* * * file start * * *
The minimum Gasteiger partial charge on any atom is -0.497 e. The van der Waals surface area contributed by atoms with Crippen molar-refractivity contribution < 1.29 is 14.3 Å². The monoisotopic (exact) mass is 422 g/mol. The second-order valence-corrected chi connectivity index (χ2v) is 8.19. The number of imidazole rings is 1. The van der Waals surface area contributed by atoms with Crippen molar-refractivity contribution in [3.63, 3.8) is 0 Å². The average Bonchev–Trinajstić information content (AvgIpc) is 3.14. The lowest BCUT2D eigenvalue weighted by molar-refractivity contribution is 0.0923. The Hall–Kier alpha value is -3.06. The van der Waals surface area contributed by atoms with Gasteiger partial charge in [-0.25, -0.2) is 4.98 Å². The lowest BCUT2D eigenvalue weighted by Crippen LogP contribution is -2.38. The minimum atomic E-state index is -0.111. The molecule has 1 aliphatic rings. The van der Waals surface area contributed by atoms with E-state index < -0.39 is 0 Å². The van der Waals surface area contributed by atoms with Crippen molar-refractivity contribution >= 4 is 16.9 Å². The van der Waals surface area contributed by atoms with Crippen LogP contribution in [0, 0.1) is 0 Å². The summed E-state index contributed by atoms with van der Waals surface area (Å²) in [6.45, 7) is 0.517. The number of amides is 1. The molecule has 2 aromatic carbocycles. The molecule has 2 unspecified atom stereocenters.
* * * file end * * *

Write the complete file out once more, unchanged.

The minimum Gasteiger partial charge on any atom is -0.497 e. The van der Waals surface area contributed by atoms with Crippen molar-refractivity contribution < 1.29 is 14.3 Å². The monoisotopic (exact) mass is 422 g/mol. The second-order valence-corrected chi connectivity index (χ2v) is 8.19. The number of imidazole rings is 1. The van der Waals surface area contributed by atoms with Crippen molar-refractivity contribution in [3.63, 3.8) is 0 Å². The average Bonchev–Trinajstić information content (AvgIpc) is 3.14. The lowest BCUT2D eigenvalue weighted by molar-refractivity contribution is 0.0923. The Hall–Kier alpha value is -3.06. The van der Waals surface area contributed by atoms with Gasteiger partial charge in [-0.25, -0.2) is 4.98 Å². The lowest BCUT2D eigenvalue weighted by Crippen LogP contribution is -2.38. The minimum atomic E-state index is -0.111. The molecule has 1 aliphatic rings. The van der Waals surface area contributed by atoms with E-state index < -0.39 is 0 Å². The van der Waals surface area contributed by atoms with Crippen molar-refractivity contribution >= 4 is 16.9 Å². The van der Waals surface area contributed by atoms with Crippen LogP contribution in [0, 0.1) is 0 Å². The summed E-state index contributed by atoms with van der Waals surface area (Å²) in [6.45, 7) is 0.517. The number of amides is 1. The molecule has 2 aromatic carbocycles. The molecule has 2 unspecified atom stereocenters.